Mounting obstacles, missteps and confusion at the Fukushima Dai-ichi nuclear complex have stymied emergency workers struggling to cool down the overheating plant and avert a disaster with global implications.
The coastal power plant, located 140 miles (220 kilometers) northeast of Tokyo, has been leaking radiation since a magnitude-9.0 quake on March 11 triggered a tsunami that engulfed the complex. The wave knocked out power to the system that cools the dangerously hot nuclear fuel rods.
Contaminated water in Unit 2 tested at radiation levels some 100,000 times normal amounts, plant operator Tokyo Electric Power Co. said.
As officials scrambled to determine the source of the radioactive water, chief Cabinet Secretary Yukio Edano said Monday that the contaminated water in Unit 2 appeared to be due to a partial meltdown of the reactor core.
A TEPCO spokesman said the presence of radioactive chemicals such as iodine and cesium point to damaged fuel rods as the source. However, pressure inside the containers holding the reactors was stable, indicating any meltdown was only partial, spokesman Kaoru Yoshida said.
New readings show contamination in the ocean has spread about a mile (1.6 kilometers) farther north of the nuclear site than before. Radioactive iodine-131 was discovered just offshore from Unit 5 and Unit 6 at a level 1,150 times higher than normal, Hidehiko Nishiyama, a spokesman for the Nuclear and Industrial Safety Agency, told reporters.
Closer to the plant, radioactivity in seawater tested about 1,250 times higher than normal last week and climbed to 1,850 times normal over the weekend. Nishiyama said the increase was a concern but the area was not a source of seafood.
Tsunami Relief: Network for Good
It could take weeks to clear out the radioactive water, said Gary Was, a nuclear engineering professor at the University of Michigan.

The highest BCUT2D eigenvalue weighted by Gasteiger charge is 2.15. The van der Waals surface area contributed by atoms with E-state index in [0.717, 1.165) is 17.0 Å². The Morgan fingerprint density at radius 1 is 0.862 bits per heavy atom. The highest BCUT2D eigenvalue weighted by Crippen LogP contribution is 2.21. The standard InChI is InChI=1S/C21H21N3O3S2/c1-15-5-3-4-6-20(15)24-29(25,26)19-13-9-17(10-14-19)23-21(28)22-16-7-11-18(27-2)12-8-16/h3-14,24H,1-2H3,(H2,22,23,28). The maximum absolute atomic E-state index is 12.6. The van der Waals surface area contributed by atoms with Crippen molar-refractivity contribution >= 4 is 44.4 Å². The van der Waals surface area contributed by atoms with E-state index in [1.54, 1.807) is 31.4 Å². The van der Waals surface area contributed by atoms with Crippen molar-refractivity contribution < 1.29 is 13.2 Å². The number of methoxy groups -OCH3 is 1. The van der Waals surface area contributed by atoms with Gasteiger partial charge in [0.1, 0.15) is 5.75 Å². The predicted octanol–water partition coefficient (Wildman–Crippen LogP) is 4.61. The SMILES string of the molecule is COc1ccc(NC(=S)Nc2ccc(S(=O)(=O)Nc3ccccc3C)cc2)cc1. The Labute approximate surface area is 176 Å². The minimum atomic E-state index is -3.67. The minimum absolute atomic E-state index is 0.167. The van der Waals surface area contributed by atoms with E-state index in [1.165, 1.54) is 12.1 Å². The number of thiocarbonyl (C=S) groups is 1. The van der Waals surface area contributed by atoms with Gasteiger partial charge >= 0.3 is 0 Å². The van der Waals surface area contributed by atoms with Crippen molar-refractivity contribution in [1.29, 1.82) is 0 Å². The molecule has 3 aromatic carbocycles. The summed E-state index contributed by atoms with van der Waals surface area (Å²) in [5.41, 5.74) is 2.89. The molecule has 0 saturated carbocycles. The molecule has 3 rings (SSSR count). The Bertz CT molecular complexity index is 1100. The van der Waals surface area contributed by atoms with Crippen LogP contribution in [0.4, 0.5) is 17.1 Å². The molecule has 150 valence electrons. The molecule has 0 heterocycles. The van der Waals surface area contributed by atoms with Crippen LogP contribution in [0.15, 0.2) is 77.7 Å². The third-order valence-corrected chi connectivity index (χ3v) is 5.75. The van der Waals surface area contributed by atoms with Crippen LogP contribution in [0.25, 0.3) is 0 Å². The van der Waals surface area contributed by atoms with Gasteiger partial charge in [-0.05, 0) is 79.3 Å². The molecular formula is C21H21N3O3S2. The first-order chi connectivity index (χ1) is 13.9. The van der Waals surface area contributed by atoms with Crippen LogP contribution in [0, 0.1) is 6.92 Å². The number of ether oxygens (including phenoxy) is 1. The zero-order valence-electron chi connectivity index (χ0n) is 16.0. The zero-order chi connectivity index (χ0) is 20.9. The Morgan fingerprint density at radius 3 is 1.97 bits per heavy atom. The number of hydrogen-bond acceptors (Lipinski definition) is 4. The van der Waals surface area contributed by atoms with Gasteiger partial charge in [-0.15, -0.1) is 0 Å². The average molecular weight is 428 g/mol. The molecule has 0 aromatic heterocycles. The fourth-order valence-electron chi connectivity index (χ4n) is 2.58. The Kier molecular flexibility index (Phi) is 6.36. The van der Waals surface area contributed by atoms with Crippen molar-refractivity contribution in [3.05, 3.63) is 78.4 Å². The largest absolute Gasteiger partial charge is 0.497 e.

"Battling the contamination so workers can work there is going to be an ongoing problem," he said.
Japan's nuclear watchdog, the Nuclear Safety Commission, said Monday that its members -- government-appointed experts who monitor the atomic industry -- believe that the highly radioactive water came from the containment vessel. It did not clearly state that the primary containment vessel, which protects the core, had been breached.
The commission warned that radioactive water was seeping from the plant into soil and seawater, NISA official Kenji Kinjo said.
Edano, the government spokesman, urged residents to stay out of the 12-mile (20-kilometer) evacuation zone around the plant, saying contaminants posed a "big" health risk. He was responding to reports that people had been sneaking back in without government approval.
Meanwhile, a strong earthquake shook the region and prompted a brief tsunami alert early Monday. The quake off the battered coast of Miyagi prefecture in the northeast was measured as a magnitude 6.5, the Japan Meteorological Agency said.No damage or injuries were reported, and TEPCO said the quake would not affect work to stabilize the plant.
Scores of strong earthquakes have rattled Japan over the past two weeks, adding to the sense of unease across Japan, where the final death toll from the March 11 disasters is expected to top 18,000.
Confusion at the plant has intensified fears that the nuclear crisis will last weeks, months or years amid alarms over radiation making its way into produce, raw milk and even tap water as far away as Tokyo.
TEPCO officials said Sunday that radiation in leaking water in the Unit 2 reactor was 10 million times above normal - an apparent spike that sent employees fleeing the unit. The day ended with officials saying the huge figure had been miscalculated and offering apologies.
"The number is not credible," TEPCO spokesman Takashi Kurita said hours later. "We are very sorry."
The government and nuclear safety agency chastised TEPCO for the latest in a series of missteps.
"This sort of mistake is not something that can be forgiven," Edano said sternly Monday.
The crisis did not interrupt a yearly rite much loved by the Japanese: the blooming of cherry trees at Tokyo's Yasukuni Shrine.
Cherry trees typically begin blooming in the south in March, in the capital days later, and in the chilly north in April.
Trees at the Yasukuni Shrine in Tokyo began blooming Monday, the country's meteorological agency said.
Associated Press writers Tomoko A. Hosaka, Mayumi Saito, Mari Yamaguchi and Jeff Donn contributed to this report.